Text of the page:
3) The Power of a Creation Myth AFC Wimbledon have the most powerful facilitator in the development of a strong fan culture: a sense of profound injustice at the heart of their foundation. The Milton Keynes mockery unites ALL football fans more than anything I’ve ever come across, thus allowing the Dons a position of unequaled righteousness. It is another reason why they are culturally a far stronger unit than ever before.

4) A Political Act? Well, of course, in a world where everything is political, of course the formation of AFC Wimbledon is. Even an idiot could apply new social movement theory to it. But for me, it wasn’t outright ‘political’ enough. It was, after all, the richest (in terms of average salary) matchgoers of the late ’90s Premier League setting about bringing back the status quo.

Don’t get me wrong, the move to Milton Keynes was ridiculous. I have no time for anything surrounding a subterfugeous redevelopment scheme (which is in essence what was going on in Milton Keynes. Ask Asda.)

What was noteworthy about Milton Keynes wasn’t that it heralded the invasion of capitalism into our sacred and unspoilt football, but that it was done so cackhandidly that people were appauled by it rather than lapping hungrily from the bowl as they usually do with, for example, the restructuring of the Champions League to facilitate monopolisation by big clubs.

AFC Wimbledon do not challenge this.

I think – or hope – football can go deeper as a canvass for cultural resistance.  FC United are a ‘reformed’ club who take the idea of footballing rebellion an ideological step further into the abstract, responding instead to a change of ownership at the ‘parent’ club. But I’d like to explore even more possibilities. Why form clubs in the idealized image of the ancien regime? Why adhere to the footballing aesthetics & values that now seem so distant, so privatised, so globalized?

We should form a truly new club for all London’s discontented football fan. And groundshare somewhere other than bloody Norbiton. If the club was truly rebellious I would get off my arse and travel. As it stands, football clubs seem so homodox that to visit any other than your nearest one is frankly a waste of effort.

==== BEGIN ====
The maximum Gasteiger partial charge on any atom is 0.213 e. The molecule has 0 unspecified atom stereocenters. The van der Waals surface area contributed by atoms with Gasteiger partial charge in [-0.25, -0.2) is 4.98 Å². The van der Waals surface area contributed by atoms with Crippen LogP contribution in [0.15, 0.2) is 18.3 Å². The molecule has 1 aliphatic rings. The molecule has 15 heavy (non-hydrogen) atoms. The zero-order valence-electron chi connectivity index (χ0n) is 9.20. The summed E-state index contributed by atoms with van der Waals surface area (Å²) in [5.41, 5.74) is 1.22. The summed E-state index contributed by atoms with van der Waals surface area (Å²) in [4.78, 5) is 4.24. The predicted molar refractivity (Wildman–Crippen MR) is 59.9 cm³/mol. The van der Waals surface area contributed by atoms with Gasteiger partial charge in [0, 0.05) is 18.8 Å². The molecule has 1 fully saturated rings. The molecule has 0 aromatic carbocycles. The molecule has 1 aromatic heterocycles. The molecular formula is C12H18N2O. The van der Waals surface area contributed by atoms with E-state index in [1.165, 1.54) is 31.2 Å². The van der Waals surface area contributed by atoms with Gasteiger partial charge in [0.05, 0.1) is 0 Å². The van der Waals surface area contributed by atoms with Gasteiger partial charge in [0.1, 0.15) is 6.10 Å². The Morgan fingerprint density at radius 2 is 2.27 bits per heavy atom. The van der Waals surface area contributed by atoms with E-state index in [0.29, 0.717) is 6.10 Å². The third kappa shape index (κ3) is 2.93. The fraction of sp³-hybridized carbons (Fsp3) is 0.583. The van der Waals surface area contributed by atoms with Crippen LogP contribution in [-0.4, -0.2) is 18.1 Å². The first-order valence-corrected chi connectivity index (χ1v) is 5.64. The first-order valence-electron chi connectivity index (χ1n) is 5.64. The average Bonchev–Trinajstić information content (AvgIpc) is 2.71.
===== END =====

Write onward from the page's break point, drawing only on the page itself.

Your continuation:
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2 Comments

Filed under AFC Wimbledon, Culture, Dulwich Hamlet, Politics, Rebellion

2 responses to “The Wider Interests of Football…

  1. reznuk

    Interesting post today.

    I don’t think the revulsion you seem to identify with towards the MK Dons is as universal as you think. Many people simply don’t care at all, others think Merton council forced them out (and that one has at least a grain of truth in it), while still others (like me) who watched American Football for decades, were already used to American Football clubs being “franchises” literally, which could be (and were) moved from city to city at the owners capitalistic whim. No shame in it, that’s just the way it is.

    Whilst the very idea of football team as franchise probably goes against everything you believe in re:football as community (and reflection of often ideology/culture), it’s already out there, existing and being consumed rapaciously by the masses.

    Wimbledon FC is purely a creation of a small group of people who believed it was *their* club, when, like 99.99% of other clubs, it was in fact owned by businessmen using it as alternately a plaything and a cash cow. The truth is, it was never *their* club, and neither are any of the other clubs. The only clubs that could truly be called “their” clubs are the ones that are fan owned (and largely fan run). Such clubs are not a modern invention of course, but are still very few and far between.

    The point is – if a club isn’t “your” club (and it isn’t) – why should you support it, or indeed feel any loyalty towards it, at all? The formation of clubs like FC United asks the question, and it’s not just that nobody has an answer to it – everybody’s simply ignoring it.

  2. piggeh

    Franchising has no place in the English game or any structure that is built upon meritocracy at its heart. Franchising may be there nowadays, but that doesnt make it any less regrettable than if it was just whispers in a boardroom like it was a few seasons before. It’s even more regrettable when it was to get an Asda built rather than for any sporting logic (not that there was any).

    Merton Council are solidly behind a return to Wimbledon these days, give it a year or so and I believe we’ll have something very positive. And I’m not talking about a new Tescos.